MARKET WATCH: Oil, gas prices continue falling in stressed markets
Energy prices continued to drop Mar. 29 with crude oil down 2.5% on bearish macroeconomic signals and end-of-quarter profit taking.
Energy prices continued to drop Mar. 29 with crude oil down 2.5% on bearish macroeconomic signals and end-of-quarter profit taking. “Likewise, natural gas prices took a 6% dive, setting a new low for the year after the weekly storage report,” said analysts in the Houston office of Raymond James & Associates Inc.
The Energy Information Administration reported the injection of 57 bcf of natural gas into US underground storage last same week, exceeding Wall Street’s consensus for 48 bcf increase. The latest addition brought working gas in storage to 2,437 bcf. Stocks are 816 bcf higher than last year at this time and 900 bcf above the 5-year average (OGJ Online, Mar. 29, 2012).
Raymond James analysts said, “In preparation for the potential for max storage in capacity, natural gas storage operators turned away customers halting interruptible transportation. Interruptible transportation is the first to go when storage gets close to full capacity, but typically this happens toward the end of injection season.” They said, “Coal-to-gas switching has done its part to increase demand; however, cash prices continue to slide.”
James Zhang at Standard New York Securities Inc., the Standard Bank Group, said, “The oil market was sold off again yesterday, following the comment from the French prime minister that consumers can ‘reasonably expect’ a release from emergency stockpiles.” Implied volatility in the oil market rose amid uncertainties of possible intervention in the form of a release of emergency government reserves of crude and products. “Oil products outperformed crude again, propping up refining margins, which in turn kept the front-end of the Brent spread firm. Gasoline continues to be the leader across the petroleum complex, after a hefty drop in US gasoline inventories,” he said.
Olivier Jakob at Petromatrix in Zug, Switzerland, said, “With all the different statements that have been made over the last 2 days, we can consider as a given that a release of strategic stocks is on its way. There is no serious prompt supply disruption, but the reason for the stock release is price management, not supply management, and for that reason we think that there is a risk for the announcement of the stock release to be made before Apr. 12. The sponsors of the stock release are the US, the UK, and France, the same countries that have been sponsoring the sanctions and embargo against Iran, and we think that it is in their best interest to have oil prices trending lower when they start talks with Iran on Apr. 14. What seems not yet to be a given is the guarantee that Saudi Arabia will not cut exports when the stocks are released, but [US Sec. of State] Hillary Clinton is traveling today and tomorrow to Saudi Arabia to meet the king, and we have to guess that this issue will be addressed over this weekend. The bulk of the stock release is very likely to be done by the US while the UK, France, and maybe some other nations will probably take half-measures (such as allowing companies to hold a lower ratio of stock obligation).”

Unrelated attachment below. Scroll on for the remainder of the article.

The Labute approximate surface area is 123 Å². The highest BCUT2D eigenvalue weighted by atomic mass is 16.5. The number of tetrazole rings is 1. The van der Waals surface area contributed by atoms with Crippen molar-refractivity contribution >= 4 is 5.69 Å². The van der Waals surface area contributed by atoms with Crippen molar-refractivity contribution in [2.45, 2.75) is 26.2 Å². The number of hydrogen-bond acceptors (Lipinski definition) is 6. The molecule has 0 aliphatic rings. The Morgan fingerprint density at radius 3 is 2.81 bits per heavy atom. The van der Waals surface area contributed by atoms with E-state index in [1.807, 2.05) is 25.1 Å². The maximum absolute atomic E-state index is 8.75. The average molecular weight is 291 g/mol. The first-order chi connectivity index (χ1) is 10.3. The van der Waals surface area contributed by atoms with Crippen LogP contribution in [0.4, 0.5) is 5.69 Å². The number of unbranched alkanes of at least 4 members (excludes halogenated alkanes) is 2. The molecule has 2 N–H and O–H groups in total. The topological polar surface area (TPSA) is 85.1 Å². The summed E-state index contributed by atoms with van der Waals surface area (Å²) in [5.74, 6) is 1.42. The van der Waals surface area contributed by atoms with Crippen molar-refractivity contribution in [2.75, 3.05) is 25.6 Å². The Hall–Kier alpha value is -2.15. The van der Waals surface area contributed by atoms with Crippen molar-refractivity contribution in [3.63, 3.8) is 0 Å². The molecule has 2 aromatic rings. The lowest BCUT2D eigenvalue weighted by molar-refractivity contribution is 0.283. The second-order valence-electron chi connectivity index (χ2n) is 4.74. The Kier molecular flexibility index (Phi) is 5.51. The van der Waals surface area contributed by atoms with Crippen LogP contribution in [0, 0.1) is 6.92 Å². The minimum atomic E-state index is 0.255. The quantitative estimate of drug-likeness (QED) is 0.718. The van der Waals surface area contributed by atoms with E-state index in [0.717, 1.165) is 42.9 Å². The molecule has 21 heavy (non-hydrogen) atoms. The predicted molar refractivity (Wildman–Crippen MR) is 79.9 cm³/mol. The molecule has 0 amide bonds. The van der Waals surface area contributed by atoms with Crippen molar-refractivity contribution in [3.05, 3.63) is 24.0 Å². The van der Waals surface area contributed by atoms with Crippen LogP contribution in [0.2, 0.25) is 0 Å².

Meanwhile, the British prime minister’s warning that UK residents stock up fuel ahead of a possible strike next week by fuel delivery drivers prompted long lines and occasional scuffles among angry consumers at retail outlets reminiscent of US fuel rationing in the 1970s.
Jakob said, “Gasoline and diesel demand in the UK is currently running at record level as there is a run on the gasoline stations…. The UK government first advised people also to fill-up any jerry cans they have, but that recommendation was later dropped when the government realized there was a risk of having houses set ablaze by leaking jerry cans of gasoline. That being said, there is a 7-day notice for a strike, and that notice has not been given yet. In terms of broader demand, the current process of hoarding translates in very high prompt demand, but that will be replaced by lower future demand.”
If the demand surge continues “a few more days,” however, “it could add 0.1% to Britain's gross domestic product quarter,” Raymond James analysts said. “In the US, however, the latest GDP report was slightly more bearish than consensus expected. Also, European worries have been regaining investors' attention, with negative data points coming out of Spain and Portugal.”
The May contract for benchmark US light, sweet crudes dropped $2.63 to $102.78/bbl Mar. 29 on the New York Mercantile Exchange. The June contract fell $2.65 to $103.31/bbl On the US spot market, West Texas Intermediate at Cushing, Okla., was down $2.72 to $102.78/bbl.
Heating oil for April delivery declined 4.9¢ to $3.16/gal on NYMEX. Reformulated stock for oxygenate blending for the same month inched up 0.51¢ to $3.40/gal.
The new front-month May natural gas contract lost 13.3¢ to $2.15/MMbtu on NYMEX. On the US spot market, gas at Henry Hub, La., dipped 0.2¢ to $2.03/MMbtu.
In London, the May IPE contract for North Sea Brent lost $1.77 to $122.39/bbl. Gas oil for April fell $6.25 to $1,017.75/tonne.
The average price for the Organization of Petroleum Exporting Countries’ basket of 12 benchmark crudes decreased 68¢ to $121.57/bbl.
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